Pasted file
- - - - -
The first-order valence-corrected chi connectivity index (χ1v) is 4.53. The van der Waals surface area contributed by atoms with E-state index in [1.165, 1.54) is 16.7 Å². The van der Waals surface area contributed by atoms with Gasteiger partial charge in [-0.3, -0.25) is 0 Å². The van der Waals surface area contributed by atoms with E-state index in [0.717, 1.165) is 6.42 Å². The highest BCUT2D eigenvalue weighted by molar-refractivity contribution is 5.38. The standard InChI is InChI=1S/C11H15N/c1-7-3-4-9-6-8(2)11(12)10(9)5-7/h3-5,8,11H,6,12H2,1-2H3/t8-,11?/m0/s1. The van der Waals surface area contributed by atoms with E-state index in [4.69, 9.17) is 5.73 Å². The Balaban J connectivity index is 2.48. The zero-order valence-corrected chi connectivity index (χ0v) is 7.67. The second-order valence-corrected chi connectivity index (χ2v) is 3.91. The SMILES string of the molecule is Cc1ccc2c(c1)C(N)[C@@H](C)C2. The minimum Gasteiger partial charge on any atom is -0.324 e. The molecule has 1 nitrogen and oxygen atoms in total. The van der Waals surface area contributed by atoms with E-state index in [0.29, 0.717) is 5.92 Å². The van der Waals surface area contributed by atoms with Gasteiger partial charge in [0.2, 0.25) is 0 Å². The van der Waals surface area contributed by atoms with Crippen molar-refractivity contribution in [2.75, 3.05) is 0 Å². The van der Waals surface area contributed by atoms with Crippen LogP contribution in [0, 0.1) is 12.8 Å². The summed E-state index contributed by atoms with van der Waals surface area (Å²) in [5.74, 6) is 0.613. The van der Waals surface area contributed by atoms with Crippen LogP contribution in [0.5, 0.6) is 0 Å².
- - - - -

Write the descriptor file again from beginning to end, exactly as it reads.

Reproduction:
The first-order valence-corrected chi connectivity index (χ1v) is 4.53. The van der Waals surface area contributed by atoms with E-state index in [1.165, 1.54) is 16.7 Å². The van der Waals surface area contributed by atoms with Gasteiger partial charge in [-0.3, -0.25) is 0 Å². The van der Waals surface area contributed by atoms with E-state index in [0.717, 1.165) is 6.42 Å². The highest BCUT2D eigenvalue weighted by molar-refractivity contribution is 5.38. The standard InChI is InChI=1S/C11H15N/c1-7-3-4-9-6-8(2)11(12)10(9)5-7/h3-5,8,11H,6,12H2,1-2H3/t8-,11?/m0/s1. The van der Waals surface area contributed by atoms with E-state index in [4.69, 9.17) is 5.73 Å². The Balaban J connectivity index is 2.48. The zero-order valence-corrected chi connectivity index (χ0v) is 7.67. The second-order valence-corrected chi connectivity index (χ2v) is 3.91. The SMILES string of the molecule is Cc1ccc2c(c1)C(N)[C@@H](C)C2. The minimum Gasteiger partial charge on any atom is -0.324 e. The molecule has 1 nitrogen and oxygen atoms in total. The van der Waals surface area contributed by atoms with E-state index in [0.29, 0.717) is 5.92 Å². The van der Waals surface area contributed by atoms with Gasteiger partial charge in [0.2, 0.25) is 0 Å². The van der Waals surface area contributed by atoms with Crippen molar-refractivity contribution in [2.75, 3.05) is 0 Å². The van der Waals surface area contributed by atoms with Crippen LogP contribution in [0, 0.1) is 12.8 Å². The summed E-state index contributed by atoms with van der Waals surface area (Å²) in [5.74, 6) is 0.613. The van der Waals surface area contributed by atoms with Crippen LogP contribution in [0.5, 0.6) is 0 Å².